Title: Ruth: Final chapter - opportunity and fulfillment.
As chapter one centered on Naomi, so does chapter four. Ruth fades into the background and Boaz and Naomi take center stage.
At the start, this is about graciousness; the love of giving. It is about being gracious, exceedingly so. The Christian is just that kind of person as a new man, who is in Christ and rules with Him.
It is obvious that the rulership of Christ is not a tyranny. Our King is exceedingly gracious and we are like Him.
You and I must experience the life of graciousness. It is not enough to talk about how nice it would be. No person who does not walk in the love of Christ knows anything about it. As with so much of what it is to be in the image of our risen Lord, it is a virtue meant to be practiced.
Yet, to do so, we must remove fear from our hearts.
We must eject the fear that arises from the flesh when we embark on laying down our whole lives for others.
You know what that fear is. Perhaps just reading it just now evoked it. As we shall confirm, there is nothing whatsoever to fear.
Our stage opens at the city gate where legal transactions were concluded.
Rut 4:1 Now Boaz went up to the gate and sat down there, and behold, the close relative of whom Boaz spoke was passing by, so he said, "Turn aside, friend, sit down here." And he turned aside and sat down.
RUT 4:2 And he took ten men of the elders of the city and said, "Sit down here." So they sat down.
The elders in any city were to deal with criminal cases and family matters. They would do so at the city gate.
RUT 4:3 Then he said to the closest relative, "Naomi, who has come back from the land of Moab, has to sell the piece of land which belonged to our brother Elimelech.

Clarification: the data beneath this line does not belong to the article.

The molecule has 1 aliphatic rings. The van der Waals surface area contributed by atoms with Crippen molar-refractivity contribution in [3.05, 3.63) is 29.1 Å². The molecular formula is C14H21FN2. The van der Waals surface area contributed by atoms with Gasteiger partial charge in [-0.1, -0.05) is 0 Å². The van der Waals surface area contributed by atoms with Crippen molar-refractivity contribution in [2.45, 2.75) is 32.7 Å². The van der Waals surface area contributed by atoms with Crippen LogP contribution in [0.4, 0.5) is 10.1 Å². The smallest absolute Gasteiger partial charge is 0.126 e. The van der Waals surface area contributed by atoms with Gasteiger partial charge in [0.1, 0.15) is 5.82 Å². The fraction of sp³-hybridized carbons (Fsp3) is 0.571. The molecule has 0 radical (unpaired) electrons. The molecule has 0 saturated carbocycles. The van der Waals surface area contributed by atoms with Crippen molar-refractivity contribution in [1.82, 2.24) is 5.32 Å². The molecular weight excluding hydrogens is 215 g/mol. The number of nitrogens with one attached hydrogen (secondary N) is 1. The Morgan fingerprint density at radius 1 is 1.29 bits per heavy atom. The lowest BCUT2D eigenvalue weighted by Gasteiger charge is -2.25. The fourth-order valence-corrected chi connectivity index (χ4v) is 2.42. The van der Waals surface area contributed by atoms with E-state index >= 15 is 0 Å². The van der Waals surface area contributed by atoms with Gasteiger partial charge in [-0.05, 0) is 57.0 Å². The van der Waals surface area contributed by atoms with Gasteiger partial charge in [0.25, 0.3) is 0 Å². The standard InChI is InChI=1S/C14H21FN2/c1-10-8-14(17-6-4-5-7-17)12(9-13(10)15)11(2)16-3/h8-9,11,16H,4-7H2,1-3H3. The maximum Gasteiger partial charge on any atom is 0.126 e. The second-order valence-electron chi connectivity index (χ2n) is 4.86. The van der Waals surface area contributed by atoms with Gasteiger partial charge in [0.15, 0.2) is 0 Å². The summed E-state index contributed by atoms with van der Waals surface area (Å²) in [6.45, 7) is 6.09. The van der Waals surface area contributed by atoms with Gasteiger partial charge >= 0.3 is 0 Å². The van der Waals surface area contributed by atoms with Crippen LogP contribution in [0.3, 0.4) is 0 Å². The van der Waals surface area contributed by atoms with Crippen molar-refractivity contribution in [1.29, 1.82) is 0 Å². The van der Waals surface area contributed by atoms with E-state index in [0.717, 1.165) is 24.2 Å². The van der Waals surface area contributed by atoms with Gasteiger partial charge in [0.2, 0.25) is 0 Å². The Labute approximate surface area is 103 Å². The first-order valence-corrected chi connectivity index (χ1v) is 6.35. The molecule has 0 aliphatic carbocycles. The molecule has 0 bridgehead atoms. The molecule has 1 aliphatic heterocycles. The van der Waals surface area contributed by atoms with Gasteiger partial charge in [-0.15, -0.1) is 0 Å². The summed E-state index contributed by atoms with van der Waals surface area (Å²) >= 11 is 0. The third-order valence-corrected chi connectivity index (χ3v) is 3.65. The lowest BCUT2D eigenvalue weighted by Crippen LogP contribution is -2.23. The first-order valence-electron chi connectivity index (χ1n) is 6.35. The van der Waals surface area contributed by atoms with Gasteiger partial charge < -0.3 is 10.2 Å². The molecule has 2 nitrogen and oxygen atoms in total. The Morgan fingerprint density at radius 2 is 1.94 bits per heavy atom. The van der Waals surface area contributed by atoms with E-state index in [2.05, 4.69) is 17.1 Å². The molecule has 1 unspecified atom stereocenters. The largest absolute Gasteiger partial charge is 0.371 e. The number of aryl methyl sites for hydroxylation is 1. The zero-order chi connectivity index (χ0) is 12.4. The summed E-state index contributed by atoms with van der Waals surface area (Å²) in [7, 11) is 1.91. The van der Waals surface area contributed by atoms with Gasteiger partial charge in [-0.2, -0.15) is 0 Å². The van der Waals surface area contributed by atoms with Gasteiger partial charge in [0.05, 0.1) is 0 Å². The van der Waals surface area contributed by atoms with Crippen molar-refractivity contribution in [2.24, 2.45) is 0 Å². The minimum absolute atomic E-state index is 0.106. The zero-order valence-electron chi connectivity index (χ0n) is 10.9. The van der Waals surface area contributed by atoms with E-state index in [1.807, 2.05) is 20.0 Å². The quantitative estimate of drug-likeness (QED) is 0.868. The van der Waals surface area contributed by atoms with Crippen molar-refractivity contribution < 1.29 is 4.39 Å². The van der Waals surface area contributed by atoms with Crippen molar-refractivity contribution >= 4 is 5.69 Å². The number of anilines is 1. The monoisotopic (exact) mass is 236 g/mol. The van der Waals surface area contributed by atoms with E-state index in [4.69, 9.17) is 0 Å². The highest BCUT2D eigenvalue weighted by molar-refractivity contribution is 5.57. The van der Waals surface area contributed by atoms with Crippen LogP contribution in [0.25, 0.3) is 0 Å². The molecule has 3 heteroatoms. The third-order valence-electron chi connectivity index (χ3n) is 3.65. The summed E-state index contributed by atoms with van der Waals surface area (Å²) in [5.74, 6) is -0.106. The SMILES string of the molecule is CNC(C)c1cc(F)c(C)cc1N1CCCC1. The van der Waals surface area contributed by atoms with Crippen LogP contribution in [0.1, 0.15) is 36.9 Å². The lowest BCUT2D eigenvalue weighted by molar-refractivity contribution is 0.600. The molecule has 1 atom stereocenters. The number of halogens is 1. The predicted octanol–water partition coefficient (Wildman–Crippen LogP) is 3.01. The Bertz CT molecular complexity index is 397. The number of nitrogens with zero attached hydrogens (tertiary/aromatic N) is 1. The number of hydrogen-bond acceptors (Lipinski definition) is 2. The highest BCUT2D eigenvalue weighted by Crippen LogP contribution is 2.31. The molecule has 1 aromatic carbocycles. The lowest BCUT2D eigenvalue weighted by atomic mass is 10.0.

The Levitical law of property redemption enabled a family to maintain land ownership despite poverty or slavery.
Naomi had known, since her return to Bethlehem that her and her husband’s land had to be sold. We don’t know if she had already officially put the land on the market, after all, she has only been in Bethlehem for a few months.
As we noted on Friday in LEV 25:23-28, if an Israelite became so poor that he had to sell his land, then his nearest kinsman was to redeem it. The poor Israelite may have had to sell the land to a creditor who was not a relative, but then his nearest relative was to purchase the land from the creditor. God made provision so that land would remain within the ownership of the original families who settled upon it under Joshua.
We know from the history of Israel recorded in the OT along with the condemnation from the prophets that in her dark times, which was most of her history, that the people did not practice the law of land redemption, but schemed and planned to acquire land illegally.
ISA 10:1 Woe to those who enact evil statutes,
And to those who constantly record unjust decisions,
ISA 10:2 So as to deprive the needy of justice,
And rob the poor of My people of their rights,
In order that widows may be their spoil,
And that they may plunder the orphans.
PRO 22:22 Do not rob the poor because he is poor,
Or crush the afflicted at the gate;
PRO 22:23 For the Lord will plead their case,
And take the life of those who rob them.
Ahab, king of Israel, killed a man named Naboth in order to take his vineyard. When Ahab’s son Joram was killed the house of Ahab came to an end. Joram was buried in the very field of Naboth.